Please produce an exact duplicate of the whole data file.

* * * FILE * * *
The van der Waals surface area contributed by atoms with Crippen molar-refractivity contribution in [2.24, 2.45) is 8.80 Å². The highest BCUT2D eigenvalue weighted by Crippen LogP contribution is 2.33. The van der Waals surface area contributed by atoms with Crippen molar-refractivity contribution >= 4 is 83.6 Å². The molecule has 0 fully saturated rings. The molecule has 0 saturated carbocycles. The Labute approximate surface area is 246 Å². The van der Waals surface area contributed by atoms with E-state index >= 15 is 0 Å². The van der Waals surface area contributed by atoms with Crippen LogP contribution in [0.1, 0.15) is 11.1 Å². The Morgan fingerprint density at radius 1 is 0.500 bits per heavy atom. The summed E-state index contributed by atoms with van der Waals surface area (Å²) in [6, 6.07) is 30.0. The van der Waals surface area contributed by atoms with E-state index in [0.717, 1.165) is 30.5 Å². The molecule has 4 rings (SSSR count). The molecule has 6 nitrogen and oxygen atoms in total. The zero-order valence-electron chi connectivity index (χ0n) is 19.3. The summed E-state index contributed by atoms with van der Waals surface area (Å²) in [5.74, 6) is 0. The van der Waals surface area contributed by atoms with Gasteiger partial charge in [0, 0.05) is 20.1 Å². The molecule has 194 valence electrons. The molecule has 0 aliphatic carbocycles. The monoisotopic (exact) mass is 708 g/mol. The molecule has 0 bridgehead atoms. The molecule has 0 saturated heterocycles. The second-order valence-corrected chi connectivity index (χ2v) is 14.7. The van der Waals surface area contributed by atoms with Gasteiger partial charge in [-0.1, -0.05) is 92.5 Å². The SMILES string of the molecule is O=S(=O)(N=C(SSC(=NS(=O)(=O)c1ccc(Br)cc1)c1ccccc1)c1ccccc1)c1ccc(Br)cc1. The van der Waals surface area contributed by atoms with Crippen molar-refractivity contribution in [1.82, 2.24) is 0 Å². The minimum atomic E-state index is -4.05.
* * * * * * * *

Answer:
The van der Waals surface area contributed by atoms with Crippen molar-refractivity contribution in [2.24, 2.45) is 8.80 Å². The highest BCUT2D eigenvalue weighted by Crippen LogP contribution is 2.33. The van der Waals surface area contributed by atoms with Crippen molar-refractivity contribution >= 4 is 83.6 Å². The molecule has 0 fully saturated rings. The molecule has 0 saturated carbocycles. The Labute approximate surface area is 246 Å². The van der Waals surface area contributed by atoms with E-state index >= 15 is 0 Å². The van der Waals surface area contributed by atoms with Crippen LogP contribution in [0.1, 0.15) is 11.1 Å². The Morgan fingerprint density at radius 1 is 0.500 bits per heavy atom. The summed E-state index contributed by atoms with van der Waals surface area (Å²) in [6, 6.07) is 30.0. The van der Waals surface area contributed by atoms with E-state index in [0.717, 1.165) is 30.5 Å². The molecule has 4 rings (SSSR count). The molecule has 6 nitrogen and oxygen atoms in total. The zero-order valence-electron chi connectivity index (χ0n) is 19.3. The summed E-state index contributed by atoms with van der Waals surface area (Å²) in [5.74, 6) is 0. The van der Waals surface area contributed by atoms with Gasteiger partial charge in [0, 0.05) is 20.1 Å². The molecule has 194 valence electrons. The molecule has 0 aliphatic carbocycles. The monoisotopic (exact) mass is 708 g/mol. The molecule has 0 bridgehead atoms. The molecule has 0 saturated heterocycles. The second-order valence-corrected chi connectivity index (χ2v) is 14.7. The van der Waals surface area contributed by atoms with Gasteiger partial charge in [-0.1, -0.05) is 92.5 Å². The SMILES string of the molecule is O=S(=O)(N=C(SSC(=NS(=O)(=O)c1ccc(Br)cc1)c1ccccc1)c1ccccc1)c1ccc(Br)cc1. The van der Waals surface area contributed by atoms with Crippen molar-refractivity contribution in [1.82, 2.24) is 0 Å². The minimum atomic E-state index is -4.05.